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11th-hour debate on light rail is likely

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State funding for light-rail mass transit expansion, which appeared dead last week, has been revived and is headed for an 11th-hour debate in the 1999 Legislature.

Gov. Mike Leavitt on Monday made a $20 million argument in favor of state aid for a proposed west-east light-rail extension, and lawmakers even brought perennial light-rail opponent Brent Overson to the Capitol to hear his opinion.The proposal faces a tough challenge in the House. And the end result likely will be an amendment to an omnibus appropriations measure, or a separate bill, that probably won't be debated until Wednesday -- the last day of the session.

The proposal, still being crafted, would essentially bind the Utah Transit Authority, local governments within the agency's six-county district and the state to a $5-million-a-year funding plan to operate the 10.9-mile extension beginning in 2002.

UTA says it needs a commitment of state and/or local revenue totaling at least $25 million before the federal government will release $480 million to build the rail system.

"We're going to make sure this body knows what they're voting on in one way or another," House Majority Whip David Ure, R-Kamas, said of what has been a fairly clandestine, back-room process.

Ure said he will support a bill calling for equal participation from the state and local governments and believes it stands a good chance of passing the House.

But House Majority Leader Kevin Garn, R-Layton, said it's too late in the session to consider something so significant. He said he will oppose state assistance for light rail and predicts it will have a tough time getting past House Republicans.

Senate President Lane Beattie emerged from a meeting about the issue late Monday afternoon and proclaimed, "Everybody's a player," meaning local governments appear willing to contribute their share. Beattie said he believes the proposal will have enough support to get through the Senate.

"It's a win-win for us to do this," said Beattie, R-West Bountiful.

The meeting included leading GOP and Democratic lawmakers, as well as two Salt Lake City councilmen and Overson, a Salt Lake County Commissioner. Beattie said his impression was that Salt Lake County would not stand in the way of a plan to use an existing 1/64th-cent sales tax to raise the local share of the $5 million annual subsidy.

Overson said afterward that if the state expects local governments to chip in, now is the time to identify the source of that money so governments can plan accordingly. The first $5 million wouldn't be needed until 2002, when the west-east line is finished and running.

But, Overson added, "We're opposed to light rail. Our position hasn't changed. . . . We're making no commitment to give any money to UTA at this point in time."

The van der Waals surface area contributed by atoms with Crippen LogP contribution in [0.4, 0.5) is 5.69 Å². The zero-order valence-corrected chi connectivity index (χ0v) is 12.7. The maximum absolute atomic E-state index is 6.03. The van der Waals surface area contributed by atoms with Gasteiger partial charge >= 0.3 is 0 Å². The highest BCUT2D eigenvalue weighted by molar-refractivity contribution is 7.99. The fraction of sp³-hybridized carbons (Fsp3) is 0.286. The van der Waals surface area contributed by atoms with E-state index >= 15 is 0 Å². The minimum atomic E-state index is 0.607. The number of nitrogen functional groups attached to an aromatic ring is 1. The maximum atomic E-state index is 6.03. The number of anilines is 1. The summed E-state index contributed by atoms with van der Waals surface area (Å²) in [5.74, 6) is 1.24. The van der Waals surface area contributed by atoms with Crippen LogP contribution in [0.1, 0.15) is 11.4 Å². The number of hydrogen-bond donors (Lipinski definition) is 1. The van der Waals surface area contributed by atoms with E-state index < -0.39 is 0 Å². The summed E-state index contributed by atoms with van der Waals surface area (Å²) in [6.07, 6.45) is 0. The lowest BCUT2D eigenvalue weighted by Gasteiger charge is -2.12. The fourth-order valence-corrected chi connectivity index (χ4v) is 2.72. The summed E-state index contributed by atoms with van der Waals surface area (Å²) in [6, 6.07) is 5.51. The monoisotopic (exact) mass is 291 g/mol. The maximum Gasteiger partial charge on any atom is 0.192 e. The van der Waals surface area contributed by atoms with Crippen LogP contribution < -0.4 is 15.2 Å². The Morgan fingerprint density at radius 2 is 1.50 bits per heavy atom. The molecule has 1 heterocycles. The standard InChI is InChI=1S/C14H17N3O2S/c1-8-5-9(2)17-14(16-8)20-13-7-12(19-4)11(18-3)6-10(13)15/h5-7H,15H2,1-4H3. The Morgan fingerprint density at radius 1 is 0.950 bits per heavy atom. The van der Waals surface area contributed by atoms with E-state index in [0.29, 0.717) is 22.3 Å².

The issue appeared dead last week when only four governments -- Salt Lake City, West Jordan and Weber and Davis counties -- pledged their share of the 1/64th-cent sales tax.

The governor, silent on the issue until now, spent more than an hour in closed House and Senate GOP caucus meetings explaining why he thinks legislators should pass intent language giving UTA up to $5 million a year for 10 years, beginning in 2002.

"It would be a very unfortunate mistake, in my judgment, to pass this opportunity up," Leavitt said after meeting with House Republicans.

Leavitt and his staff estimate the $480 million project would generate about $52 million in local and state tax revenue over the next three years. Meanwhile, it would cost the state about $32 million in today's dollars to bankroll west-east operations for 10 years, Leavitt said.

That's a $20 million benefit, he noted.

"This is money that will appear -- if we build it," Leavitt said.

Then there's the $96 million in local money that will be saved if west-east construction occurs soon. Special language included in a federal transportation act permits 100 percent federal funding for west-east, but only if UTA can show it has the money to operate the line and can build it in time for the 2002 Winter Olympics.

To meet that deadline, construction of the line connecting Salt Lake City International Airport with the University of Utah would have to begin this summer, according to UTA engineers.

Rep. Merrill Cook, R-Utah, visited the Capitol on Friday and said Utah still could capture a total of $640 million in Olympic-related transit money even if the west-east line is not built. But Sen. Bob Bennett, R-Utah, has informed the Legislature and the governor otherwise.

Deseret News political editor Bob Bernick Jr. contributed to this story.